Global Stocks Drop After President Trump Talks Down Dollar

A man walks past an electronic stock board showing world index chart at a securities firm in Tokyo. (AP Photo/Eugene Hoshiko)

Global stock markets turned lower and the dollar was volatile Thursday after President Donald Trump withdrew a threat to declare China a currency manipulator and said the U.S. currency was “getting too strong.” Tensions over North Korea also weighed on investors ahead of a long weekend in many markets.

In Europe, London’s FTSE-100 lost 0.6 percent to 7,307 and France’s CAC-40 shed 0.6 percent to 5,072. German’s DAX slid 0.4 percent to 12,108. On Wall Street, the future for the Dow Jones industrial average was down 0.2 percent and that for the Standard & Poor’s 500 was off 0.3 percent.

President Trump said he won’t declare China a currency manipulator, dropping a key campaign promise. In a newspaper interview and a White House news conference, President Trump hailed the rapport he developed with his Chinese counterpart, Xi Jinping, in meetings last week that seem to have eased trade tensions. A declaration that China manipulates the exchange rate of its yuan to gain a trade advantage could have opened the way to sanctions. “They’re not currency manipulators,” President Trump told The Wall Street Journal, saying Beijing hadn’t been cheating on its currency for months.

On the dollar’s exchange rate against those of major trading partners, President Trump said: “I think our dollar is getting too strong, and partially that’s my fault because people have confidence in me.” He added that “It’s very, very hard to compete when you have a strong dollar and other countries are devaluing their currency.” Those remarks helped push the yen to its highest level since mid-November, just after the presidential election.

After slumping in the wake of President Trump’s comments, the dollar steadied at 109.10 yen, compared with Wednesday’s 108.80 yen. The euro edged down to $1.0634 from $1.0665.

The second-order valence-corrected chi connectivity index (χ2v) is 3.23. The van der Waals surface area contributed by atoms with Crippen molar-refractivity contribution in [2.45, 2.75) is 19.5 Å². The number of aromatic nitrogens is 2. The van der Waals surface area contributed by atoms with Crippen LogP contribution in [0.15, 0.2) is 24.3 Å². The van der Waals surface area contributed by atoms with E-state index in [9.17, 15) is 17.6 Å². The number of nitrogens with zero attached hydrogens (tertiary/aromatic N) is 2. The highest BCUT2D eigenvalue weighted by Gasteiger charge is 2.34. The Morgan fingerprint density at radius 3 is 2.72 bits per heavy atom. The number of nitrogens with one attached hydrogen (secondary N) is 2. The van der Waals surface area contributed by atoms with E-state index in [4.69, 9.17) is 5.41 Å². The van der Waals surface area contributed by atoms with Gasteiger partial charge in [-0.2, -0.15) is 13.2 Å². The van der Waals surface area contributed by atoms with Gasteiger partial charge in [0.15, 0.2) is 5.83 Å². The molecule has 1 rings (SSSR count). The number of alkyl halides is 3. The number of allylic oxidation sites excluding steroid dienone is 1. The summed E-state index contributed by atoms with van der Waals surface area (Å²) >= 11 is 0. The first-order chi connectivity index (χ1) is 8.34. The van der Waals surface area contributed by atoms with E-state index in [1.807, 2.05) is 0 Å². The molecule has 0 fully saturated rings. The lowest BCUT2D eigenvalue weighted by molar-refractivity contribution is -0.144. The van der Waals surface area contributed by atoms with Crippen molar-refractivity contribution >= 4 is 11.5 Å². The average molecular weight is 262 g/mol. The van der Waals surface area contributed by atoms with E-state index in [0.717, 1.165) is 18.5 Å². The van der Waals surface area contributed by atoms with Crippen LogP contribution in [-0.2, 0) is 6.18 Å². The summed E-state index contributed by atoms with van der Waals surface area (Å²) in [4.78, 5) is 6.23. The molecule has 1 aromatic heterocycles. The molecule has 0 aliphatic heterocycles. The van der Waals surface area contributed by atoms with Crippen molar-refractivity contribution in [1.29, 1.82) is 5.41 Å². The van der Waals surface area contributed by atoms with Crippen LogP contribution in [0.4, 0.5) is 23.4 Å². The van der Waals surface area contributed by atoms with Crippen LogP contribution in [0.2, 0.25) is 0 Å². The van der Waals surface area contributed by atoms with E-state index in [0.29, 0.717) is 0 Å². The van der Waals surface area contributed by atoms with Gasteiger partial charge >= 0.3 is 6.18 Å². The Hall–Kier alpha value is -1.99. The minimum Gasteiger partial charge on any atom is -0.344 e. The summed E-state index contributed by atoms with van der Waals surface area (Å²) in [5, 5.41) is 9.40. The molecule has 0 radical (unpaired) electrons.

“After a few weeks of relative calm, the ‘Trump hurricane’ is back to disrupt the tranquility in the currency markets,” said Margaret Yang of CMC Markets in a commentary. “I describe Trump’s influence on currencies as a hurricane as it’s both harmful and unpredictable. It is debatable whether Trump can have both a weak currency and massive fiscal stimulus at the same time.”

In Asia, Tokyo’s Nikkei 225 fell 0.7 percent to 18,426.84 and Sydney’s S&P-ASX 200 lost 0.7 percent to 5,889.90. The Shanghai Composite Index gained 0.1 percent to 3,275.96 and Hong Kong’s Hang Seng retreated 0.2 percent to 24,261.66. Seoul’s Kospi added 0.9 percent to 2,148.61 while India’s Sensex declined 0.7 percent to 29,513.14. Markets in Asia have been rattled by saber-rattling between North Korea and the U.S. The Trump administration’s has sent an aircraft carrier to waters off the Korean Peninsula as a show of force amid speculation that North Korea will stage a weapons test in coming days.

China’s export growth accelerated in March in a positive sign for global demand while import growth cooled. Customs data show exports rose 16.4 percent from a year earlier to $180.6 billion, up from 4 percent growth in the first two months of the year. Imports rose 20.3 percent to $156.6 billion, down from the January-February rate of 26.4 percent.

Benchmark U.S. crude rose 4 cents to $53.15 per barrel in electronic trading on the New York Mercantile Exchange. The contract fell 29 cents on Wednesday. Brent crude, used to price international oils, gained 7 cents to $55.93, having lost 37 cents the previous session. The market took in its stride a report by the International Energy Agency saying that demand growth for oil will slow for a second consecutive year this year.